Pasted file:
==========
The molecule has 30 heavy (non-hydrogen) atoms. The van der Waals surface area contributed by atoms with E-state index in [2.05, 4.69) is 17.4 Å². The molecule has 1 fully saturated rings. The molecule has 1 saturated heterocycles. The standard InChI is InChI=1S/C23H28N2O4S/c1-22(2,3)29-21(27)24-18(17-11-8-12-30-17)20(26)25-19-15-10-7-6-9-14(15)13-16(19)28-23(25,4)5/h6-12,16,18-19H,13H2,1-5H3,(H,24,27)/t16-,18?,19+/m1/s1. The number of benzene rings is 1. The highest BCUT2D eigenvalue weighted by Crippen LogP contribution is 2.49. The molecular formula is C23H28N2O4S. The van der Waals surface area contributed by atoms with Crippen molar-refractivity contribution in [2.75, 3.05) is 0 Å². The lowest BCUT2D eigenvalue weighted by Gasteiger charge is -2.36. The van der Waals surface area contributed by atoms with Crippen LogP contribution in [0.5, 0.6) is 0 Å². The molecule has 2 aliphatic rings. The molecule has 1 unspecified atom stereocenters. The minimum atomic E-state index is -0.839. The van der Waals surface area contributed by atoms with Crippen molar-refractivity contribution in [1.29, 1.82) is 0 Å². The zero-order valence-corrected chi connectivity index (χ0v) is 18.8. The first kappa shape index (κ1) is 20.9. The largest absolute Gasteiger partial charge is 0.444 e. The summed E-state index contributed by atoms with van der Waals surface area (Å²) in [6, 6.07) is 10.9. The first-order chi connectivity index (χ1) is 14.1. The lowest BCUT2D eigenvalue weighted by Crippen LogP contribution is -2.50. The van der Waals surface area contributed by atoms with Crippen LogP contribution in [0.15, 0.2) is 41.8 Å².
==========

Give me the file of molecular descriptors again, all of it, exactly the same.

The molecule has 30 heavy (non-hydrogen) atoms. The van der Waals surface area contributed by atoms with E-state index in [2.05, 4.69) is 17.4 Å². The molecule has 1 fully saturated rings. The molecule has 1 saturated heterocycles. The standard InChI is InChI=1S/C23H28N2O4S/c1-22(2,3)29-21(27)24-18(17-11-8-12-30-17)20(26)25-19-15-10-7-6-9-14(15)13-16(19)28-23(25,4)5/h6-12,16,18-19H,13H2,1-5H3,(H,24,27)/t16-,18?,19+/m1/s1. The number of benzene rings is 1. The highest BCUT2D eigenvalue weighted by Crippen LogP contribution is 2.49. The molecular formula is C23H28N2O4S. The van der Waals surface area contributed by atoms with Crippen molar-refractivity contribution in [2.75, 3.05) is 0 Å². The lowest BCUT2D eigenvalue weighted by Gasteiger charge is -2.36. The van der Waals surface area contributed by atoms with Crippen LogP contribution in [0.5, 0.6) is 0 Å². The molecule has 2 aliphatic rings. The molecule has 1 unspecified atom stereocenters. The minimum atomic E-state index is -0.839. The van der Waals surface area contributed by atoms with Crippen molar-refractivity contribution in [1.29, 1.82) is 0 Å². The zero-order valence-corrected chi connectivity index (χ0v) is 18.8. The first kappa shape index (κ1) is 20.9. The largest absolute Gasteiger partial charge is 0.444 e. The summed E-state index contributed by atoms with van der Waals surface area (Å²) in [6, 6.07) is 10.9. The first-order chi connectivity index (χ1) is 14.1. The lowest BCUT2D eigenvalue weighted by Crippen LogP contribution is -2.50. The van der Waals surface area contributed by atoms with Crippen LogP contribution in [0.15, 0.2) is 41.8 Å².